Sexual Misconduct Allegations Continue to Spread through Hollywood

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Sexual Misconduct Allegations Continue to Spread through Hollywood

By Ella Ilg, Staff Writer

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After the exposure of the Harvey Weinstein scandal on Oct. 5, several victims have felt the courage to speak out about their own high profile abusers. Most recently, Andrew Kreisberg, the executive producer of Supergirl, Arrow, and the Flash, has had accusations come to light last Friday, where over a dozen women accused him of sexual misconduct. He denied every accusation.

Along with Kreisberg came accusations towards famed comedian Louis C.K. where five women accused him of inappropriate behavior, some accusations dating back to the 90’s. The Louis C.K. accusations were actually unearthed by back in 2012 but were ignored for the most part by mainstream news, since Gawker’s credibility was questionable at best.

“It’s terrible to see how, mostly men, have taken advantage of them, and for them to come out and finally have a voice, it is empowering, but it also brings awareness to the problem and how it even happens to famous people. It doesn’t matter who you are, it’s a problem,” fem club co-president senior Simone Perrin said. “If over five women come out, saying that they’ve been sexually assaulted by this one man, I think that’s evidence enough, and to come out and say you’ve been sexually assaulted I think that’s a big deal and the chances of someone lying about that are slim to none.”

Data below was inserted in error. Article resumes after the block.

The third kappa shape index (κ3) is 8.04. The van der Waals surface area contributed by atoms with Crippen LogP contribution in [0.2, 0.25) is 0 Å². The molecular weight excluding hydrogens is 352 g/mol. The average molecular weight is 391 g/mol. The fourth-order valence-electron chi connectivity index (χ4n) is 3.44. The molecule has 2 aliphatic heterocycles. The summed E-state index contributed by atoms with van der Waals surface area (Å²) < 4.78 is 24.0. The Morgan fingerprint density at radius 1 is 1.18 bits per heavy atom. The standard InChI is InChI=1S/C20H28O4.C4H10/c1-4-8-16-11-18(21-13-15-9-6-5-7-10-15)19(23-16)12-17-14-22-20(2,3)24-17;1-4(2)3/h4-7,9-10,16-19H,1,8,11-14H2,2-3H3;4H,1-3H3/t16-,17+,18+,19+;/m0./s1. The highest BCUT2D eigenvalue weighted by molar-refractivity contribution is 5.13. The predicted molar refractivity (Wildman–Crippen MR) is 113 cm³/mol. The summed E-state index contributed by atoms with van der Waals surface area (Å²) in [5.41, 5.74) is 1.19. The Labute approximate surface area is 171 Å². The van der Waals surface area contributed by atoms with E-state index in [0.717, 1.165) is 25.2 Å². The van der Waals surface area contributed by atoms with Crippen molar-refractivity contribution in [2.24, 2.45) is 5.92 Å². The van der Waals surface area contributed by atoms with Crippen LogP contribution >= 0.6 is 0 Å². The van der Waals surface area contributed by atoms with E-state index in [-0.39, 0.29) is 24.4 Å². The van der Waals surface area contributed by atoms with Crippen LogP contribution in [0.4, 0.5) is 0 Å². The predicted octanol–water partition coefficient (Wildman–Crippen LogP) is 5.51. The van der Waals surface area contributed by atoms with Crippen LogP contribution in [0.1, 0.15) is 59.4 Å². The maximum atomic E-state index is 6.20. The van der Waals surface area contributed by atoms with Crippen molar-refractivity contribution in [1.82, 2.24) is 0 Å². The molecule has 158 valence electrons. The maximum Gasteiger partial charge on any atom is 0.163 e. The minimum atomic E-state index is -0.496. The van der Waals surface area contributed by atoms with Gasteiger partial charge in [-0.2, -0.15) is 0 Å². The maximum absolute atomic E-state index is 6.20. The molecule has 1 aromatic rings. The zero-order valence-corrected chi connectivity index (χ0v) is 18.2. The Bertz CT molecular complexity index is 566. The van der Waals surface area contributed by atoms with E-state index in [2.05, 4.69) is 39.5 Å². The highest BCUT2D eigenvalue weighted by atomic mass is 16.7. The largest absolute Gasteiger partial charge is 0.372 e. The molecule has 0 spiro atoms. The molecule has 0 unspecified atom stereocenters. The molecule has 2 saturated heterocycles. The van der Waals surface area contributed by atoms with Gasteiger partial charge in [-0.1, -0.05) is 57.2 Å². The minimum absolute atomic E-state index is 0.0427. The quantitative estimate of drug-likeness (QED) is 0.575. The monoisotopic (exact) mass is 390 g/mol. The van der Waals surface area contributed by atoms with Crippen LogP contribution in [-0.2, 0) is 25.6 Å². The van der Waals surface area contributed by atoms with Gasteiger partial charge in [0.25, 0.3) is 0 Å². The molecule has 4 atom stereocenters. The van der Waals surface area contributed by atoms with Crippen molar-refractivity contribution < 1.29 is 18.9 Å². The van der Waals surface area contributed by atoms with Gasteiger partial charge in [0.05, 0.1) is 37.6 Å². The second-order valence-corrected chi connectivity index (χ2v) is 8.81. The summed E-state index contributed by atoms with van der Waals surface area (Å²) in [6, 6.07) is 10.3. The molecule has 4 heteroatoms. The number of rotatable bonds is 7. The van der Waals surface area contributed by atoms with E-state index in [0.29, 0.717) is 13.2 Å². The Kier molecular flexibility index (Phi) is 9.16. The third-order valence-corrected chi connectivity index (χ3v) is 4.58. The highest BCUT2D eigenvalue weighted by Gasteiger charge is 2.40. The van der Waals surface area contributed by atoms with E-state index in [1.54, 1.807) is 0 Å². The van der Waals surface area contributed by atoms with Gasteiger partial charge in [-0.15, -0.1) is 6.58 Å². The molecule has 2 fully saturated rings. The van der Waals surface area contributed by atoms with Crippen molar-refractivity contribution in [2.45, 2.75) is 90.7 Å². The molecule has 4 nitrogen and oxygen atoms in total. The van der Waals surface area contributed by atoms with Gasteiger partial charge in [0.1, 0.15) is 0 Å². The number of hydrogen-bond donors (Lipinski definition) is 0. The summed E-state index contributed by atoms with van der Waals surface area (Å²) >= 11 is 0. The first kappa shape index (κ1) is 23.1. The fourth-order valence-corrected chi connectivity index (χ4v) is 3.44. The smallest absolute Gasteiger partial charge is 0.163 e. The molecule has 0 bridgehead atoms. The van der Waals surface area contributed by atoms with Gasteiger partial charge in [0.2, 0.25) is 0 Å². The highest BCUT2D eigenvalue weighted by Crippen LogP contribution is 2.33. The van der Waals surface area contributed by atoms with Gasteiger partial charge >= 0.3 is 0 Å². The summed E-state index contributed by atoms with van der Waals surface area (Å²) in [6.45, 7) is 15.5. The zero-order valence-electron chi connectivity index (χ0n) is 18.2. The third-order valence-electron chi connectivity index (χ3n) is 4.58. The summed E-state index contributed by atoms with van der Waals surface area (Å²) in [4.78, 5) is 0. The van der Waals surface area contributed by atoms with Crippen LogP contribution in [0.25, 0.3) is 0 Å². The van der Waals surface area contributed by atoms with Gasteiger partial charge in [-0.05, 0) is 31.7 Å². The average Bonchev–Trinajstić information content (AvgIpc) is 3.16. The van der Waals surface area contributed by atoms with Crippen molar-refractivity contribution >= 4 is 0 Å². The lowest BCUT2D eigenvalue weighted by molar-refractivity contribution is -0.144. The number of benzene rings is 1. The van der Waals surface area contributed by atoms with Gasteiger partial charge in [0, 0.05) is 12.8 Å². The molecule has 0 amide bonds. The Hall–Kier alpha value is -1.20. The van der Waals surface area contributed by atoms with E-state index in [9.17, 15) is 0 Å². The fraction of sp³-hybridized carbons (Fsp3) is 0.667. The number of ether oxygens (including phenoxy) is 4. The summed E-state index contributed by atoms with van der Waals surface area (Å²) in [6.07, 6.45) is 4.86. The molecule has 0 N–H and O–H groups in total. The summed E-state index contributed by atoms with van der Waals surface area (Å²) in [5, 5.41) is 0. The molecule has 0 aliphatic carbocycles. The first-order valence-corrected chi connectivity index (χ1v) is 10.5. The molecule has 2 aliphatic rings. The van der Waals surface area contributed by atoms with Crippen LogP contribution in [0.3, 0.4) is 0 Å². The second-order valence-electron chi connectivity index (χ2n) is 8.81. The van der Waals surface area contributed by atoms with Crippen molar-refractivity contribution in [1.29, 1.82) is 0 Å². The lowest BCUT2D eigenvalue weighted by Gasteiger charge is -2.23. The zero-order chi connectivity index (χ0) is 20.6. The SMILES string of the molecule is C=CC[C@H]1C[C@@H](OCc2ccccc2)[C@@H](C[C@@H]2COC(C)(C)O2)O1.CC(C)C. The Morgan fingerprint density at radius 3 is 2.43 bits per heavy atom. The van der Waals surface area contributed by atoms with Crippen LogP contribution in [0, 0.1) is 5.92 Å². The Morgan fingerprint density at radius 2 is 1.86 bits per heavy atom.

Kevin Spacey was among the other men accused, by another actor Anthony Rapp, saying Spacey tried to sexually engage with him at a party. Rapp was just fourteen at the time of the alleged incident. Spacey said he doesn’t remember the interaction, and came out as gay, seemingly to distract from the accusations.

“Being gay is not an excuse for sexual assault, and what Spacey did hurt the community greatly,” vice president of Niles West’s Gay-Straight Alliance (GSA) and junior Kathy Trieu said.

Since Weinstein, 18 other men have been accused of sexual assault, abuse, and misconduct, and it doesn’t seem to be stopping anytime soon.

“What’s come out of the last few weeks is awareness. People who have been victims have found a platform and an area to speak and people are listening to them. For a long time, people wanted evidence and concrete fact without listening to people who have been victims,” theatre teacher Andrew Sinclair said. “It’s been horrifying and sad to see how much has been swept under the rug, and people in power should not take advantage over those who don’t. The world of entertainment should have nothing to do with the world of sex, so one should not lord one over the other to be able to get a role.”

Despite the #MeToo movement slowing down on Twitter, the women and men behind the tweets organized a large protest in Hollywood in front of the Dolby Theater, where the Academy Awards are held. The group specifically targeted the theater, as the academy has yet to reject the dozens of accused men from their ranks. One of the main chants the crowd used was, “Whatever we wear, wherever we go, yes means yes and no means no.” The protest achieved its goal of grabbing tourists attention and letting the city know that the victims won’t stay silent any longer.